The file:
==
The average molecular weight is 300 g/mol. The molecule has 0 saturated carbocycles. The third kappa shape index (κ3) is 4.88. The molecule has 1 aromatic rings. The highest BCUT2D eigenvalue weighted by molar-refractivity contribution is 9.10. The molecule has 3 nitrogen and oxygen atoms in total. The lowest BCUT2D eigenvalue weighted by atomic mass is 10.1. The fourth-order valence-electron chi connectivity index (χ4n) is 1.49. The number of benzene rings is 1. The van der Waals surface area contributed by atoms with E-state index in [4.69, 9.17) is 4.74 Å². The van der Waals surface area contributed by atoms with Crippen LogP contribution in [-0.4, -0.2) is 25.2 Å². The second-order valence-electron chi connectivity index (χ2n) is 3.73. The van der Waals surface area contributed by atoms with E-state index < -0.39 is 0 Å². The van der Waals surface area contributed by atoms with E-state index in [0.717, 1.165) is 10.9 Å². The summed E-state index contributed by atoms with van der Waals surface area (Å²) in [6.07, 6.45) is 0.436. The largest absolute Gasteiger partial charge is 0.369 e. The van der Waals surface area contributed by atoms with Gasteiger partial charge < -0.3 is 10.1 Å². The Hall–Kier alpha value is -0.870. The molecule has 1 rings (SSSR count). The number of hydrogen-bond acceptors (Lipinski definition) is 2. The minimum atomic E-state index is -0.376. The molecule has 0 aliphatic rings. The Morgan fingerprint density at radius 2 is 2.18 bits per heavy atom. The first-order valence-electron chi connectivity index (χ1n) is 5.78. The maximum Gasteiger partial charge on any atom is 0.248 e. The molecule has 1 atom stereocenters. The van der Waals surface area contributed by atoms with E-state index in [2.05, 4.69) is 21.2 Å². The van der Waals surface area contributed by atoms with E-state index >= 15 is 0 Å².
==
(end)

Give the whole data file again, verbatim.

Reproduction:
The average molecular weight is 300 g/mol. The molecule has 0 saturated carbocycles. The third kappa shape index (κ3) is 4.88. The molecule has 1 aromatic rings. The highest BCUT2D eigenvalue weighted by molar-refractivity contribution is 9.10. The molecule has 3 nitrogen and oxygen atoms in total. The lowest BCUT2D eigenvalue weighted by atomic mass is 10.1. The fourth-order valence-electron chi connectivity index (χ4n) is 1.49. The number of benzene rings is 1. The van der Waals surface area contributed by atoms with E-state index in [4.69, 9.17) is 4.74 Å². The van der Waals surface area contributed by atoms with Crippen LogP contribution in [-0.4, -0.2) is 25.2 Å². The second-order valence-electron chi connectivity index (χ2n) is 3.73. The van der Waals surface area contributed by atoms with E-state index < -0.39 is 0 Å². The van der Waals surface area contributed by atoms with E-state index in [0.717, 1.165) is 10.9 Å². The summed E-state index contributed by atoms with van der Waals surface area (Å²) in [6.07, 6.45) is 0.436. The largest absolute Gasteiger partial charge is 0.369 e. The van der Waals surface area contributed by atoms with Gasteiger partial charge < -0.3 is 10.1 Å². The Hall–Kier alpha value is -0.870. The molecule has 1 rings (SSSR count). The number of hydrogen-bond acceptors (Lipinski definition) is 2. The minimum atomic E-state index is -0.376. The molecule has 0 aliphatic rings. The Morgan fingerprint density at radius 2 is 2.18 bits per heavy atom. The first-order valence-electron chi connectivity index (χ1n) is 5.78. The maximum Gasteiger partial charge on any atom is 0.248 e. The molecule has 1 atom stereocenters. The van der Waals surface area contributed by atoms with E-state index in [2.05, 4.69) is 21.2 Å². The van der Waals surface area contributed by atoms with E-state index >= 15 is 0 Å².